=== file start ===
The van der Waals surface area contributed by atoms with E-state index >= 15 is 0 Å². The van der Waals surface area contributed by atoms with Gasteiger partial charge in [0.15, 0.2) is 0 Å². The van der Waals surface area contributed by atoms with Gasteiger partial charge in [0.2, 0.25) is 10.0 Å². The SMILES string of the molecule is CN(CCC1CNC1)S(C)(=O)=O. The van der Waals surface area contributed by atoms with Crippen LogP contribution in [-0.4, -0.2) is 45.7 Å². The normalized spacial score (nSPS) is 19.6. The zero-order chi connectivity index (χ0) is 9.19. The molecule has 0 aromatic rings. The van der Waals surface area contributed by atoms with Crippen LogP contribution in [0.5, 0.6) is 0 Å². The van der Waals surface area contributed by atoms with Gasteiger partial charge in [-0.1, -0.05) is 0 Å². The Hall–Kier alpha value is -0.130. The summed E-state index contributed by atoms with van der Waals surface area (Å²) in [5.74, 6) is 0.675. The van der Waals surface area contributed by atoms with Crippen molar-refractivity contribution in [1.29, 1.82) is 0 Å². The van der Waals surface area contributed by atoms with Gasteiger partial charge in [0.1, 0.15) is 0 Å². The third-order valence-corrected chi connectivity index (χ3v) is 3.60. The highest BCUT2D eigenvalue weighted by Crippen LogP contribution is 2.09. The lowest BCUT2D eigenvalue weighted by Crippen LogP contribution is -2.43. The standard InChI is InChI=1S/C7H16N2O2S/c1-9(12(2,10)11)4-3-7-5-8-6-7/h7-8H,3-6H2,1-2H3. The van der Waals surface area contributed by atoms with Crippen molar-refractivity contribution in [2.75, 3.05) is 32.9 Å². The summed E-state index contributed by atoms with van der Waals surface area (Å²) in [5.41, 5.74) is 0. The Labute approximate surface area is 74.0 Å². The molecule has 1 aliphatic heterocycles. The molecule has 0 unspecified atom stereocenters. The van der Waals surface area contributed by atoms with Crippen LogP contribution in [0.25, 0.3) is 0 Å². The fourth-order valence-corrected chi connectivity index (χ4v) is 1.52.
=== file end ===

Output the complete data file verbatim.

The van der Waals surface area contributed by atoms with E-state index >= 15 is 0 Å². The van der Waals surface area contributed by atoms with Gasteiger partial charge in [0.15, 0.2) is 0 Å². The van der Waals surface area contributed by atoms with Gasteiger partial charge in [0.2, 0.25) is 10.0 Å². The SMILES string of the molecule is CN(CCC1CNC1)S(C)(=O)=O. The van der Waals surface area contributed by atoms with Crippen LogP contribution in [-0.4, -0.2) is 45.7 Å². The normalized spacial score (nSPS) is 19.6. The zero-order chi connectivity index (χ0) is 9.19. The molecule has 0 aromatic rings. The van der Waals surface area contributed by atoms with Crippen LogP contribution in [0.5, 0.6) is 0 Å². The van der Waals surface area contributed by atoms with Gasteiger partial charge in [-0.1, -0.05) is 0 Å². The Hall–Kier alpha value is -0.130. The summed E-state index contributed by atoms with van der Waals surface area (Å²) in [5.74, 6) is 0.675. The van der Waals surface area contributed by atoms with Crippen molar-refractivity contribution in [1.29, 1.82) is 0 Å². The van der Waals surface area contributed by atoms with Gasteiger partial charge in [0.1, 0.15) is 0 Å². The third-order valence-corrected chi connectivity index (χ3v) is 3.60. The highest BCUT2D eigenvalue weighted by Crippen LogP contribution is 2.09. The lowest BCUT2D eigenvalue weighted by Crippen LogP contribution is -2.43. The standard InChI is InChI=1S/C7H16N2O2S/c1-9(12(2,10)11)4-3-7-5-8-6-7/h7-8H,3-6H2,1-2H3. The van der Waals surface area contributed by atoms with Crippen molar-refractivity contribution in [2.75, 3.05) is 32.9 Å². The summed E-state index contributed by atoms with van der Waals surface area (Å²) in [5.41, 5.74) is 0. The Labute approximate surface area is 74.0 Å². The molecule has 1 aliphatic heterocycles. The molecule has 0 unspecified atom stereocenters. The van der Waals surface area contributed by atoms with Crippen LogP contribution in [0.25, 0.3) is 0 Å². The fourth-order valence-corrected chi connectivity index (χ4v) is 1.52.